In a recent review for The Nation magazine, the critic, editor and poet Barry Schwabsky quoted another great writer, the minimalist artist Donald Judd, who once argued that art does not need to be ‘right’, but merely interesting.
Judd may well be correct, but over the decades Schwabsky’s own varied work has succeeded on both counts. Via his teaching for such illustrious institutions as the School of the Art Institute of Chicago, Yale University, the Maryland Institute College of Art, and Goldsmiths College, the University of London, he has managed to consistently excite and guide young minds.
And he has had a similar impact and success in print, contributing to such titles as The London Review of Books, Hyperallergic, Flash Art and Artforum, as well as contributing well reasoned, intelligent, informative and entertaining pices of writing to Phaidon titles such as Vitamin P3 and contemporary artist series books focusing on Bernar Venet and Jessica Stockholder , among others.
A Suzanne McClelland artwork in Barry Schwabsky's house - photo Barry Shwabsky
And, while he might help us to understand figures from the past, such as Renoir and Degas, he can also serve as a vital bellwether when it comes to contemporary mores. In the autumn of 2020, he drafted a rather terse open letter to the National Gallery of Art in Washington; Museum of Fine Arts, Boston; Museum of Fine Arts, Houston; and Tate Modern, London, criticising the institutions for postponing their Philip Guston on misguided political grounds. The letter went on to be published in the Brooklyn Rail and signed by more than 2,000 signatories, serving as a powerful rejoinder to the incurious group-think that can sometimes take hold of the artworld.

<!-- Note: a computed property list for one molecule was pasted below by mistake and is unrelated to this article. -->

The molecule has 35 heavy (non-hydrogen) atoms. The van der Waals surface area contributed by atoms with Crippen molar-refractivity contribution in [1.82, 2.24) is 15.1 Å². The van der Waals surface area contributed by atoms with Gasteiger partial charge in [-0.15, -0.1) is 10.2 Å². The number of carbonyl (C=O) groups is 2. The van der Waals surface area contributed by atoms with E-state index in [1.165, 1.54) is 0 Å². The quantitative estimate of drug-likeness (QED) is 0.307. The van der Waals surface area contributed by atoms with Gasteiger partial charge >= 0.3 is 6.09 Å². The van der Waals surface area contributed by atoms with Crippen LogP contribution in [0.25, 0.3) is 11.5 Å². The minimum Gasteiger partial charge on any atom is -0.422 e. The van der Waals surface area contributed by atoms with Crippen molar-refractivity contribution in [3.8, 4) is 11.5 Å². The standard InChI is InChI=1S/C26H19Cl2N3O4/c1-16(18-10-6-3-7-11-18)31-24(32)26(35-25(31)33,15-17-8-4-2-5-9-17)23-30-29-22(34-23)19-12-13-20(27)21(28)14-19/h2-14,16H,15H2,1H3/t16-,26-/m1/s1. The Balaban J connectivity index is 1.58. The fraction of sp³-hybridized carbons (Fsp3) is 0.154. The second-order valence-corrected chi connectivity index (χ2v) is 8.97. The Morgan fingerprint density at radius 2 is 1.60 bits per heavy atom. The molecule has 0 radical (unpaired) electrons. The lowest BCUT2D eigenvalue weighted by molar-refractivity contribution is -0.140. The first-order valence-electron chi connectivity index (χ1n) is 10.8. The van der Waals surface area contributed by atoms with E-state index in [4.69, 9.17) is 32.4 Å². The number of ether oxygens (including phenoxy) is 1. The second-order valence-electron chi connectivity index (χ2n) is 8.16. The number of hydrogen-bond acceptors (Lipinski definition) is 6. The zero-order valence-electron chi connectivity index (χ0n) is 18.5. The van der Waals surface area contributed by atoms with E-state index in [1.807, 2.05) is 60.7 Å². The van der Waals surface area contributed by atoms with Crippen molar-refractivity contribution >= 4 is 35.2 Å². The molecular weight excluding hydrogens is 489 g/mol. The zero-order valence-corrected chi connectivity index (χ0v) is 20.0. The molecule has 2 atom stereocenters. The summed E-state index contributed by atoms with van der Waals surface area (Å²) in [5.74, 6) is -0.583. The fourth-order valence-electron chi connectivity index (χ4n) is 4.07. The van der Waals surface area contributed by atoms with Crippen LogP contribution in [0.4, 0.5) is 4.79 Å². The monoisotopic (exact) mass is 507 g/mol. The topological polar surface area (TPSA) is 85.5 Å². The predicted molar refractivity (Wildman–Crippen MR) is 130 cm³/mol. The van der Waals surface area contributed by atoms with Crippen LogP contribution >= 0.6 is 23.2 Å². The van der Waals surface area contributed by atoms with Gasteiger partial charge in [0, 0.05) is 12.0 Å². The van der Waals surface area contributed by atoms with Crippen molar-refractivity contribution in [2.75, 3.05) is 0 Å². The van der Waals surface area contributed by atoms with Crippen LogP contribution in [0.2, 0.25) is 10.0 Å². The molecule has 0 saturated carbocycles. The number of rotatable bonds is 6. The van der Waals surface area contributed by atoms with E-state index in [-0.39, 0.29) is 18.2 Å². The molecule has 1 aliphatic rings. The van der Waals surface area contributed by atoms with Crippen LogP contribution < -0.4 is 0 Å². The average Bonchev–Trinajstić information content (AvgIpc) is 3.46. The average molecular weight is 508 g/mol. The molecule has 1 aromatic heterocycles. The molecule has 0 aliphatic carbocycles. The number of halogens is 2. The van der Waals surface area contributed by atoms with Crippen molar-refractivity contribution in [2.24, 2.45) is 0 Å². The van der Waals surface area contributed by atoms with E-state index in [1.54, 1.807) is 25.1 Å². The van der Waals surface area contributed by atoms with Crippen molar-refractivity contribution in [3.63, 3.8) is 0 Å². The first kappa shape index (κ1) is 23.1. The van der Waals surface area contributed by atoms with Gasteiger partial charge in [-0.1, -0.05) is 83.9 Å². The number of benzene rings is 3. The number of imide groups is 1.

That’s a formidable public persona. However, how does it all key in with Schwabsky’s more private passions? In this Artspace profile he reveals which works mean the most to him, and how he’s managed to maintain a righteous and engaging collection alongside an equally captivating and honorable career within the fine arts.
A Rafael Vega artwork in Barry Schwabsky's house - photo Barry Shwabsky
The art on the walls of the family home The only thing like art in the apartment where I grew up was a pair of prints of Van Gogh sunflower still lifes. I liked to look at them but don't remember giving them much thought. I remember the elementary school art teacher showing us reproductions of Picasso and Matisse paintings.
The first show that blew his mind In school I remember doing a crayon drawing of people skiing downhill. I don't know where I got that idea as no one I knew had ever skied. Anyway, the teacher - I'm not sure if it was the same one or not - reacted with great enthusiasm: she was very impressed with how I'd made the skiers go off the bottom of the page. Apparently this was very sophisticated for my age. Anyway I got curious about art little by little. Somehow by the time I went to the Museum of Modern Art on a high school field trip I had an idea of what to respect. Mark Rothko was my favorite.
Willa Schwabsky self-portrait in Barry Schwabsky's house - photo Barry Shwabsky